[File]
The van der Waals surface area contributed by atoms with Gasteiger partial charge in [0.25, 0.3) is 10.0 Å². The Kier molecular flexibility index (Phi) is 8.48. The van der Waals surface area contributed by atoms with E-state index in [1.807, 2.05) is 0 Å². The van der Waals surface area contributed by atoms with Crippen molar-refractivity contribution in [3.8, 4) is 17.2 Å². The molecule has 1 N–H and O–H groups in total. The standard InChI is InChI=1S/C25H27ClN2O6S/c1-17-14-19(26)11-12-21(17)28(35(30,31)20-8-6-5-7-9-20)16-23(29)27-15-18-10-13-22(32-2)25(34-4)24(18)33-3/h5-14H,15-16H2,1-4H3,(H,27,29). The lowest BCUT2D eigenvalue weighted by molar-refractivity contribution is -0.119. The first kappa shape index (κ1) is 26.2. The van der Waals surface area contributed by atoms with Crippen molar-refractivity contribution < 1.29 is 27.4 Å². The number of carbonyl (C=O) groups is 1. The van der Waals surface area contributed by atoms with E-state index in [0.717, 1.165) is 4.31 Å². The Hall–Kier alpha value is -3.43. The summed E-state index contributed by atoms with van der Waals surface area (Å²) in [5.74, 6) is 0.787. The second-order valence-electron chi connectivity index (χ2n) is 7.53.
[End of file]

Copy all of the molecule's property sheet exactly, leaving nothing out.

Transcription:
The van der Waals surface area contributed by atoms with Gasteiger partial charge in [0.25, 0.3) is 10.0 Å². The Kier molecular flexibility index (Phi) is 8.48. The van der Waals surface area contributed by atoms with E-state index in [1.807, 2.05) is 0 Å². The van der Waals surface area contributed by atoms with Crippen molar-refractivity contribution in [3.8, 4) is 17.2 Å². The molecule has 1 N–H and O–H groups in total. The standard InChI is InChI=1S/C25H27ClN2O6S/c1-17-14-19(26)11-12-21(17)28(35(30,31)20-8-6-5-7-9-20)16-23(29)27-15-18-10-13-22(32-2)25(34-4)24(18)33-3/h5-14H,15-16H2,1-4H3,(H,27,29). The lowest BCUT2D eigenvalue weighted by molar-refractivity contribution is -0.119. The first kappa shape index (κ1) is 26.2. The van der Waals surface area contributed by atoms with Crippen molar-refractivity contribution < 1.29 is 27.4 Å². The number of carbonyl (C=O) groups is 1. The van der Waals surface area contributed by atoms with E-state index in [0.717, 1.165) is 4.31 Å². The Hall–Kier alpha value is -3.43. The summed E-state index contributed by atoms with van der Waals surface area (Å²) in [5.74, 6) is 0.787. The second-order valence-electron chi connectivity index (χ2n) is 7.53.